Monday Motivation: Writing’s “secrets” are in plain view
Creative writing is not, as some suppose, an arcane art over which only the select few are ever granted mastery, or to which there is access via a magic key, a secret skill available only to the illuminati.
It depends, in fact, on no more than a refined version of many of life’s “ordinary” skills.
Think of observation, for instance. Most of us pride ourselves on our powers of observation, and yet it’s a well-documented truth that the vast majority of us are, in fact, very poor observers. Ten witnesses of a crime taking place in broad daylight – a mugging, an assault, a bank robbery – will give ten sometimes highly divergent accounts of what they’ve seen.
“He was blond,” reports one witness, “and he wore a check suit and a blue bandana to conceal his face. And I took particular note of his sneakers: white, with brown laces.”
A second will tell you that the criminal she saw possessed “a mass of curly brown hair. He was wearing blue jeans and a t-shirt with a picture of a tiger on it. Plus, a pair of Nike running shoes.”
And so on.
But, while we’re naturally poor observers, we can learn to improve those skills, by discipline and habit – and we can then apply that skill to the creation of our characters and our fictional worlds.
Nothing magical here.
Or take the Hero’s Journey – that primordial story structure that appears to underpin all dramatic narrative. Why should it work so well that writers across the world, and across the ages, have structured their stories in patterns that are recognisable mirrors of Joseph Campbell’s archetype?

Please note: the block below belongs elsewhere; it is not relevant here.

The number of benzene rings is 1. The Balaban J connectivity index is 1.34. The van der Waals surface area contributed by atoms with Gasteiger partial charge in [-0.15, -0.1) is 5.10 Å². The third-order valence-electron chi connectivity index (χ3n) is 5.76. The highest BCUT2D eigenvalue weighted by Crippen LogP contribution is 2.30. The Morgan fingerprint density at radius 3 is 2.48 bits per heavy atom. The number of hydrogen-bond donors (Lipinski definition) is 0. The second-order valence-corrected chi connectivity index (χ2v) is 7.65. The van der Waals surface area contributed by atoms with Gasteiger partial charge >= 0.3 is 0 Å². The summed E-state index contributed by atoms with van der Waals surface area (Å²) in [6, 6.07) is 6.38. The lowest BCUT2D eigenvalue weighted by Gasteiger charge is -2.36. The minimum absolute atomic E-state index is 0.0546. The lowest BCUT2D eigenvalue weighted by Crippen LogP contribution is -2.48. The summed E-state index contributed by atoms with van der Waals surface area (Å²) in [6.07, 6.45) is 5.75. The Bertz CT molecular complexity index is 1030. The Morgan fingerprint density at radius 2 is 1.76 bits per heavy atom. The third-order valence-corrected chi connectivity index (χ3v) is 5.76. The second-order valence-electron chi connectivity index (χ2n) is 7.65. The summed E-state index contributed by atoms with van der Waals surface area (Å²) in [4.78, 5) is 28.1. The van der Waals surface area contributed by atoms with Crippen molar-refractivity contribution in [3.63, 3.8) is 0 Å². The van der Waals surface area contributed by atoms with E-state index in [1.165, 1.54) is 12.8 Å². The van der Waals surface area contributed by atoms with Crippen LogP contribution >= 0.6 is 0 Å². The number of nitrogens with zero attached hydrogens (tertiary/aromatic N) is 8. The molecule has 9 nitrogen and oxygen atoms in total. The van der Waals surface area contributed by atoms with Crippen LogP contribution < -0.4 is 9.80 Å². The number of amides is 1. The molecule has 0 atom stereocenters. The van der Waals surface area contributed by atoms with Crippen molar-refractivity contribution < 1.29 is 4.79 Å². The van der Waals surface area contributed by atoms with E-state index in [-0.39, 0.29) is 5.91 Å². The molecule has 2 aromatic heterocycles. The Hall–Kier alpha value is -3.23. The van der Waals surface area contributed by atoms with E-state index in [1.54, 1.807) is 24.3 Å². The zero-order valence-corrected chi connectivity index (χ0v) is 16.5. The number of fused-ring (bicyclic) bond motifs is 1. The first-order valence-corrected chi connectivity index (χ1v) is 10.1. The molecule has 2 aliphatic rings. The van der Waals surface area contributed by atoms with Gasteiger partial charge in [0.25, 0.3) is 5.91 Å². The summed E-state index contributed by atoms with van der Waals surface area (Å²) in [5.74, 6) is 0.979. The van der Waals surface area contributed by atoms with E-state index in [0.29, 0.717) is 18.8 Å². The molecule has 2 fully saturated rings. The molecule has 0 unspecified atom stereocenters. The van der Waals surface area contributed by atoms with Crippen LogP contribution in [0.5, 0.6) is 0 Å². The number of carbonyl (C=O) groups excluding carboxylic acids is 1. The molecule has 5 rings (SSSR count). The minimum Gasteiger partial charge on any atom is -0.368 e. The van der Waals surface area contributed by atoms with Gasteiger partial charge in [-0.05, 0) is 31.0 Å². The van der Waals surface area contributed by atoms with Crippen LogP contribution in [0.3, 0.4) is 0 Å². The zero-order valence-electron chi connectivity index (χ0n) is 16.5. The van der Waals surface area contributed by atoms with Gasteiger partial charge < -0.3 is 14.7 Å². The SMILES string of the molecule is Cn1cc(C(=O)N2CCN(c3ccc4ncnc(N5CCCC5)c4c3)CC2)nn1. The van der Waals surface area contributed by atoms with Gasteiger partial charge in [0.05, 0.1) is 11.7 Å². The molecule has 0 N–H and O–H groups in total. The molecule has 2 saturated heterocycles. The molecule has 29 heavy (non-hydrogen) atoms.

Because that’s how life is. Every important transition we ever made from innocence to experience follows in the footsteps on the Hero’s Journey. Or perhaps it’s more accurate to say that the Hero’s Journey is simply the reduction to paper of the more complex algorithms of our everyday adventures: the passage from childhood to adolescence; any serious romance; any frivolous pairing; bringing up children; starting a new job.
And we know, either from bitter experience, or from laughing up our sleeves at those who, inexplicably, don’t know, that the best way to turn a great anecdote into a damp squib is to blurt out the punchline before you get to the end.
There are consequences to this simple acknowledgement: the longer you can spin out your tale without revealing the climax, the more avidly your listeners will attend. So, that cardinal principle of dramatic writing – to structure stories so that they build to a satisfactory climax – is one that we’ve always recognised.
And finally, we all know that curiosity is piqued by the promise of revelations to come… We bite our nails waiting for our exam results. We go mad with anticipation waiting for winning numbers on the lottery. And this is why suspenseful writing is writing in which the delivery of information is delayed for as long as dramatically possible.
Simple truths drawn from everyday life that can transform your writing.